if you are a savvy business owner you know that feedback is critical to growth. But do you filter that feedback? Something I learned early on is everyone is going to have an opinion, and learning whose to listen to and whose to ignore would make or break us. I always start by trying to understand the intention of the feedback… does this person want to see me succeed? Or are they trying to break me down? For example, when we first opened there was a women (I will not name) who responded to our marketing emails regularly saying ‘Why would I pay to ride indoors when the road is free?’ (in much less kind words).  While she was clearly stating an opinion and giving us feedback, she was coming from a place of disdain and destruction. However other regular riders have given us feedback that I have treated like gold because I know these people want to see Cyclebar thrive. So listen to feedback when the intentions of the giver are constructive instead of destructive. And always remember, your gut feelings are VALID. No one knows their business better than the owner so if something feels wrong, it probably is. Trust your intuition to guide you.

9. OWN IT.

Don’t be shy to own what you are doing and what you believe in. This is your business. This is your baby. If you feel proud, shout to the world about it! If you are excited, let everyone know! Opening a business is something to celebrate on it’s own wether you keep the doors open or not. This was something I struggled with BIG TIME when we first opened. It was mostly imposter syndrome screaming at me to be quiet, but 1.5 years later I am finally overcoming it. At the end of the day I am proud of what we have built at Cyclebar. I am proud of my team of Cyclestars who  give so much time and energy into their classes and have such a positive impact on riders. I am proud of our Rider Experience Specialists who make riders feel at home when they walk through our doors despite almost all of them being students and working second jobs. I am proud of myself for maintaining a business and growing a community. And I’m not going to be quiet about it anymore!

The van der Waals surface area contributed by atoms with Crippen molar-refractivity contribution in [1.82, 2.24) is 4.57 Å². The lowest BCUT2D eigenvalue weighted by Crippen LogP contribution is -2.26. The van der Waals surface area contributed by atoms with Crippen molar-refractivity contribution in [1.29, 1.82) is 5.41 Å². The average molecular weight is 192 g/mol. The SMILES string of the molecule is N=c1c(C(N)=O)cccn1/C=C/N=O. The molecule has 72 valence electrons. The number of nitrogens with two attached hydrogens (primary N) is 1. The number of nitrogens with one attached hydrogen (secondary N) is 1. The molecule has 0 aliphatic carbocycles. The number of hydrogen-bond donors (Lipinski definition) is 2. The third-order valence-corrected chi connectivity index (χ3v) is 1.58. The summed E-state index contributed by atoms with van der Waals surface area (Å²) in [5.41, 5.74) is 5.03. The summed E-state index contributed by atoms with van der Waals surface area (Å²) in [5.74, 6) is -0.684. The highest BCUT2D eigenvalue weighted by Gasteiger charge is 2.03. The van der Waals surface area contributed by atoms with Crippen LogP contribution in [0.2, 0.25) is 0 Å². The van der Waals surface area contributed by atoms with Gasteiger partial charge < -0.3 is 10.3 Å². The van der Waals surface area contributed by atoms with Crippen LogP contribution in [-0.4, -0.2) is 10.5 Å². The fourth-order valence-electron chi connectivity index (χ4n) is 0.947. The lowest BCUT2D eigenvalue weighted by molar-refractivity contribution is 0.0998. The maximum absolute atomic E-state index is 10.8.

10. Do NOT associate your worth and value as a human being with the success of your business.

It’s really hard to own a business and not tie your entire identity up with it. I will speak firsthand to being so bad at this, and am still working on it today. Regardless of if it sinks or floats, you are more than a bottom line. Have the courage and humility to recognize that you are NOT your business. You are not more important if it is profitable or less important if it is not. And if you have a hard time with this, look to God to find your value. There is no dollar sign attached to your self worth. That doesn’t mean you shouldn’t work your butt off to make things happen. Regret will follow if you don’t give it your all. But even if it fails, you can give it all you have and still maintain your own self worth as long as your identity isn’t tied up in the bottom line. If it succeeds and bring you millions, have the humility to know that you are not your bank account.

That’s Part 2 of my Top 10 Things I’ve Learned in My First Year Running a Business! I hope you enjoyed it and I want to know, what questions do you have about running a business? Or a cycling studio? Or what tips would YOU give other business owners? Tell me in the comments so I can include your questions or advice in my upcoming pieces.

If you enjoyed reading this and want to hear more, make sure to subscribe to my newsletter and you will be the first to know when new content comes out.

Thanks for reading,